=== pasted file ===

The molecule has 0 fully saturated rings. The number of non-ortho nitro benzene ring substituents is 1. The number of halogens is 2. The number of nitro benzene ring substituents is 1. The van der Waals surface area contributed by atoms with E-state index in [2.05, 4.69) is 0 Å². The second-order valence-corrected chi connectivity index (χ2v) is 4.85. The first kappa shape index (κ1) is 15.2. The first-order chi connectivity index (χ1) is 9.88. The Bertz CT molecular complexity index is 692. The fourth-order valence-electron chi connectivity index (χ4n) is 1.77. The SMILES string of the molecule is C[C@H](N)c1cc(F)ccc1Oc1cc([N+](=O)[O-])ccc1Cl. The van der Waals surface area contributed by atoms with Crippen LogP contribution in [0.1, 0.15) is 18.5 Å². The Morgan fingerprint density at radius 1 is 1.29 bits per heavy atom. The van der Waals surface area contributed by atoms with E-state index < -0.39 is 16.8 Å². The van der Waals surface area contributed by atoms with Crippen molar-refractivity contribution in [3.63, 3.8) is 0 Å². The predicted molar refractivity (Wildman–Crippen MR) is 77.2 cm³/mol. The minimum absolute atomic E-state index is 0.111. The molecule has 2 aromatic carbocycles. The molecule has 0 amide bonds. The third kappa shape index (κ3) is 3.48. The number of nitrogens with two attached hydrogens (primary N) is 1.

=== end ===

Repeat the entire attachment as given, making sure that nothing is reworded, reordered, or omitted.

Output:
The molecule has 0 fully saturated rings. The number of non-ortho nitro benzene ring substituents is 1. The number of halogens is 2. The number of nitro benzene ring substituents is 1. The van der Waals surface area contributed by atoms with E-state index in [2.05, 4.69) is 0 Å². The second-order valence-corrected chi connectivity index (χ2v) is 4.85. The first kappa shape index (κ1) is 15.2. The first-order chi connectivity index (χ1) is 9.88. The Bertz CT molecular complexity index is 692. The fourth-order valence-electron chi connectivity index (χ4n) is 1.77. The SMILES string of the molecule is C[C@H](N)c1cc(F)ccc1Oc1cc([N+](=O)[O-])ccc1Cl. The van der Waals surface area contributed by atoms with Crippen LogP contribution in [0.1, 0.15) is 18.5 Å². The Morgan fingerprint density at radius 1 is 1.29 bits per heavy atom. The van der Waals surface area contributed by atoms with E-state index < -0.39 is 16.8 Å². The van der Waals surface area contributed by atoms with Crippen molar-refractivity contribution in [3.63, 3.8) is 0 Å². The predicted molar refractivity (Wildman–Crippen MR) is 77.2 cm³/mol. The minimum absolute atomic E-state index is 0.111. The molecule has 2 aromatic carbocycles. The molecule has 0 amide bonds. The third kappa shape index (κ3) is 3.48. The number of nitrogens with two attached hydrogens (primary N) is 1.